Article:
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Critical Approaches to Hip-Hop and Religion Unit

Call for Proposals

Brenda’s Got A Baby/A Retrospect for Life 

The Critical Approaches to Hip Hop and Religion section invites papers on the intersection of Hip Hop, religion and reproductive rights.  Given the most current ruling of the Supreme Court (Dobbs v. Jackson Women’s Health Organization, 2022) on federal abortion protections/access and given larger concerns related to reproductive health/access to reproductive health and rights as it affects communities of color, we invite papers that seek to address these concerns through the lenses of Hip Hop and religion and/or Hip Hop AS religion.  Hip Hop has a pronounced history of addressing reproductive rights (Brenda’s Got a Baby [1991] - Tupac; La Femme Fetal [1993] - Digable Planets in which Roe V. Wade is overturned AND Clarence Thomas votes to overturn it; A Retrospect for Life [1997] - Common f. Lauryn Hill; and Autobiography [2009] - Nikki Manaj, to list a few instances), and given the current context in the US, this intersectional discussion is all the more urgent.


Bring Em’ Out, Bring Em’ Out!  It’s hard to Yell When the Barrels In Your Mouth!

The Critical Approaches to Hip Hop and Religion section invites papers on the intersection of Hip Hop, religion, and violence.  Some attention could be paid to the intersections between Hip Hop and religious violence specifically. 


Afro-Pessimism & A Theology of Nihilism in Hip Hop

The recent comments from Ye (aka Kanye West) and others have drudged up a complex conversation within the Afro-American community regarding race, oppression, human sexuality, & socioeconomic status. We invite papers addressing these areas and also invite non-traditional forms of presentations such as spoken word, MCing, and/ or visual art. This area could also connect with conspiracy theories in and of Hip Hop culture and even a nuance with Black fundamentalists within Christian spaces who view all of Hip Hop as “demonic.”


Religion and Popular Culture/CAHHR Co-Sponsored Panel 

For a potential co-sponsorship with the Religion and Popular Culture Unit, we invite proposals on the intersection of hip-hop cultures, Black Apocalypticism, and the politics of conspiracies. Proposals might touch on, but are not limited to, original analyses of Ye or the Black Hebrew Israelites.


Black Theology and CAHHR Co-Sponsored Panel

We invite papers for a possible co-sponsorship with Black Theology; there are countless intersections of overlap between Black Theology and Hip Hop that can provide a rich discussion. Intersections such as the Nation of Islam & Black hope in Hip Hop culture, the development of Black Millenials & Gen Z within Black religious spaces and the post-soul Hip Hop generation, and Afro-futurism within the lexicon of Kendrick Lamar–to name a few.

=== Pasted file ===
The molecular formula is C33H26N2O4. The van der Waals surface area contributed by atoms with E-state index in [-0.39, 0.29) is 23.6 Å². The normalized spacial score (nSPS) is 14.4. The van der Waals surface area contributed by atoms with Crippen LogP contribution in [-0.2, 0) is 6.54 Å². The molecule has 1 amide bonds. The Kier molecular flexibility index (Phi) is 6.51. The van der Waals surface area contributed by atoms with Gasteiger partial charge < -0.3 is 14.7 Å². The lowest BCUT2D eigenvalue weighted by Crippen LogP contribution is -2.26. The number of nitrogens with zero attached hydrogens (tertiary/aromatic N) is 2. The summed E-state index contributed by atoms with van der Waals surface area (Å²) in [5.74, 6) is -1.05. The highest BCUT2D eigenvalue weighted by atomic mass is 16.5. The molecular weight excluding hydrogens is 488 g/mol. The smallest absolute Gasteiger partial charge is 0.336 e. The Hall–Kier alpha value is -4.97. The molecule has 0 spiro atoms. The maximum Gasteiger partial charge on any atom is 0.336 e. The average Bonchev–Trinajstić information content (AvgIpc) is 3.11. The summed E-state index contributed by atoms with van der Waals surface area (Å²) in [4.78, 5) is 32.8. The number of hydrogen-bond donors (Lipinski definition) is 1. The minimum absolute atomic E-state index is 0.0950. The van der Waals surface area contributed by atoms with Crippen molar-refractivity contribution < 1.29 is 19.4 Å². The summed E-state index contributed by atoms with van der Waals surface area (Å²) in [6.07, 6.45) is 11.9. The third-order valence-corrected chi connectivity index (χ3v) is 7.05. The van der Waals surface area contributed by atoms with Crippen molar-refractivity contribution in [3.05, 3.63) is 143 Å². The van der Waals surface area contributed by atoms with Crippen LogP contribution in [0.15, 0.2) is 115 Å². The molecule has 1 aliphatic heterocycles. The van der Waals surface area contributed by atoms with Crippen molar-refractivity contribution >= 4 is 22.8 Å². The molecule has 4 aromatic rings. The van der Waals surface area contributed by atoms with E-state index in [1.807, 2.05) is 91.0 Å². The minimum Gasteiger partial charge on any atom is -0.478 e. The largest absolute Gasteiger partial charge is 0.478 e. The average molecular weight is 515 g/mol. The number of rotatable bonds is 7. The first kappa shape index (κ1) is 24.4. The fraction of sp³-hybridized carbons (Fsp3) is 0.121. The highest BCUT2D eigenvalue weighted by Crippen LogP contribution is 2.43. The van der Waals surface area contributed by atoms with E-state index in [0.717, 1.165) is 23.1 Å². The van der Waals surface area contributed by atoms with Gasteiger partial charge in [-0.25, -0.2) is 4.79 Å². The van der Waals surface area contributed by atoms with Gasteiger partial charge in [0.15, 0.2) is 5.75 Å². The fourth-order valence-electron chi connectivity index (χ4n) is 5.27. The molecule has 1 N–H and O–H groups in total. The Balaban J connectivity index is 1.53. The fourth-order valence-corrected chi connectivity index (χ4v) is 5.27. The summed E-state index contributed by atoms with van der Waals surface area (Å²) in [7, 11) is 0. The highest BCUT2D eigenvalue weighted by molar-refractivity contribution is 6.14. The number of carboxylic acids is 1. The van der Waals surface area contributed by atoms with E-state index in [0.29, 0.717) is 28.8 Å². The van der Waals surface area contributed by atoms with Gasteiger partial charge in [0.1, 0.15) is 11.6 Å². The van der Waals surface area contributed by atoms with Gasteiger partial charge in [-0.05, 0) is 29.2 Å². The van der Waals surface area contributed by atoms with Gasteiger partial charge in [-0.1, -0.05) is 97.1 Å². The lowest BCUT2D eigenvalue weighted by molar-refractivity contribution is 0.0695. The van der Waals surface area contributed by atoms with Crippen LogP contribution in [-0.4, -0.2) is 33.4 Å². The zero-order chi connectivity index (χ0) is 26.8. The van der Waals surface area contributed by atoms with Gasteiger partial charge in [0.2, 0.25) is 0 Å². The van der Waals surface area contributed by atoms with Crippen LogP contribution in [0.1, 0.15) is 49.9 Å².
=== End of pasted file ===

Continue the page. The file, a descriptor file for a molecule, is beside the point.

Co-sponsorship with Religion Film & Visual Culture

We also seek proposals, panels, & roundtables with a co-sponsorship with Religion, Film, & Visual Culture with the overlap of Hip Hop and visual culture. In particular, areas dealing with Kyrie Erving, Afro-pessimism, & visualizations of race; Killer Mike’s series on Netflix, Trigger Warning and the rise in Black Preppers, Ye (aka Kanye West) & paranormal psychosis within Hip Hop visual art, Ye & MAGA, or any other topics relating to said themes. 


Possible co-sponsorship Tillich: Issues in Theology, Religion, and Culture 

We seek paper proposals for a cosponsored panel on the contemporary cultural and artistic scene's disclosure of intersections between Paul Tillich and religious sensibilities expressed within Hip-hop. The music of Kendrick Lamar would be a case in point. We invite papers exploring new cartographies in Tillichian thought that center a scholarly use of Hip-hop as a cultural resource for thinking and rethinking through Tillichian theological and methodological approaches in the study of religion. We are especially interested in papers that address the following issues: Hip-hop, culture, and correlation; theology of culture and embodiment; theology and aesthetics; complex subjectivity, estrangement, and the “New Being”; Christian existentialism and the Black radical tradition; racial narcissism and Black existentialism.

Statement of Purpose

This Unit’s purpose is to provide a space for interdisciplinary, sustained, scholarly reflection and intellectual advancements at the intersections of religion and hip-hop culture. We believe the Unit will assist religious and theological studies to take more seriously hip-hop culture, while expanding the conversation of hip-hop culture beyond a thin analysis of rap music. To these ends, this Unit is marked by an effort to offer critical reflection on the multiplicity of the cultural practices of hip-hop culture. We also see something of value in advancing the field of religious studies through attention to how hip-hop might inform these various disciplines and methods. Understood in this way, scholarly attention to hip-hop will not transform it into a passive object of the scholar’s gaze; rather, through our attention to hip-hop, it also speaks back to the work of the AAR, offering tools by which to advance theory and method in the field.


Steering Committee Members



Review Process

Proposer names are visible to chairs but anonymous to steering committee members